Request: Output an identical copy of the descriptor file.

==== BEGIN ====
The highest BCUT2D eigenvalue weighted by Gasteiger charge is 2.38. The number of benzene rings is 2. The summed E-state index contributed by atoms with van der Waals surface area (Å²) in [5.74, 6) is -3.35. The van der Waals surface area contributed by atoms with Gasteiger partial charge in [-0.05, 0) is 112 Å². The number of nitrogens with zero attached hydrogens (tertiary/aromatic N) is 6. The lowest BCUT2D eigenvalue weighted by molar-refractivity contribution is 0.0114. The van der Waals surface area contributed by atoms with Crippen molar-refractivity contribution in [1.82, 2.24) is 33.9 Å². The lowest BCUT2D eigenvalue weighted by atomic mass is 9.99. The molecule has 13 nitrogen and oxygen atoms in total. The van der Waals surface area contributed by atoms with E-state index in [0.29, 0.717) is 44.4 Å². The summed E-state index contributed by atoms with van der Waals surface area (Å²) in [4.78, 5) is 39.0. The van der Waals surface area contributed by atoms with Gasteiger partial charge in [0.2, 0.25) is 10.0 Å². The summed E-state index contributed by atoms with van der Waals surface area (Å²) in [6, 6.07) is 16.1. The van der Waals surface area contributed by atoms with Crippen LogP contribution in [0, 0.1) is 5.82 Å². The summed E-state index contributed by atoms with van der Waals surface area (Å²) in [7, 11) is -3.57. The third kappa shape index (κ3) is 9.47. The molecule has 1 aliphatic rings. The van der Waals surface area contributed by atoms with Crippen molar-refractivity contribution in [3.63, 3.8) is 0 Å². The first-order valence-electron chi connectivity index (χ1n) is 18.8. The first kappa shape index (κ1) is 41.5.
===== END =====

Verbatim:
The highest BCUT2D eigenvalue weighted by Gasteiger charge is 2.38. The number of benzene rings is 2. The summed E-state index contributed by atoms with van der Waals surface area (Å²) in [5.74, 6) is -3.35. The van der Waals surface area contributed by atoms with Gasteiger partial charge in [-0.05, 0) is 112 Å². The number of nitrogens with zero attached hydrogens (tertiary/aromatic N) is 6. The lowest BCUT2D eigenvalue weighted by molar-refractivity contribution is 0.0114. The van der Waals surface area contributed by atoms with Crippen molar-refractivity contribution in [1.82, 2.24) is 33.9 Å². The lowest BCUT2D eigenvalue weighted by atomic mass is 9.99. The molecule has 13 nitrogen and oxygen atoms in total. The van der Waals surface area contributed by atoms with E-state index in [0.29, 0.717) is 44.4 Å². The summed E-state index contributed by atoms with van der Waals surface area (Å²) in [4.78, 5) is 39.0. The van der Waals surface area contributed by atoms with Gasteiger partial charge in [0.2, 0.25) is 10.0 Å². The summed E-state index contributed by atoms with van der Waals surface area (Å²) in [6, 6.07) is 16.1. The van der Waals surface area contributed by atoms with Crippen LogP contribution in [0, 0.1) is 5.82 Å². The summed E-state index contributed by atoms with van der Waals surface area (Å²) in [7, 11) is -3.57. The third kappa shape index (κ3) is 9.47. The molecule has 1 aliphatic rings. The van der Waals surface area contributed by atoms with Crippen molar-refractivity contribution in [3.63, 3.8) is 0 Å². The first-order valence-electron chi connectivity index (χ1n) is 18.8. The first kappa shape index (κ1) is 41.5.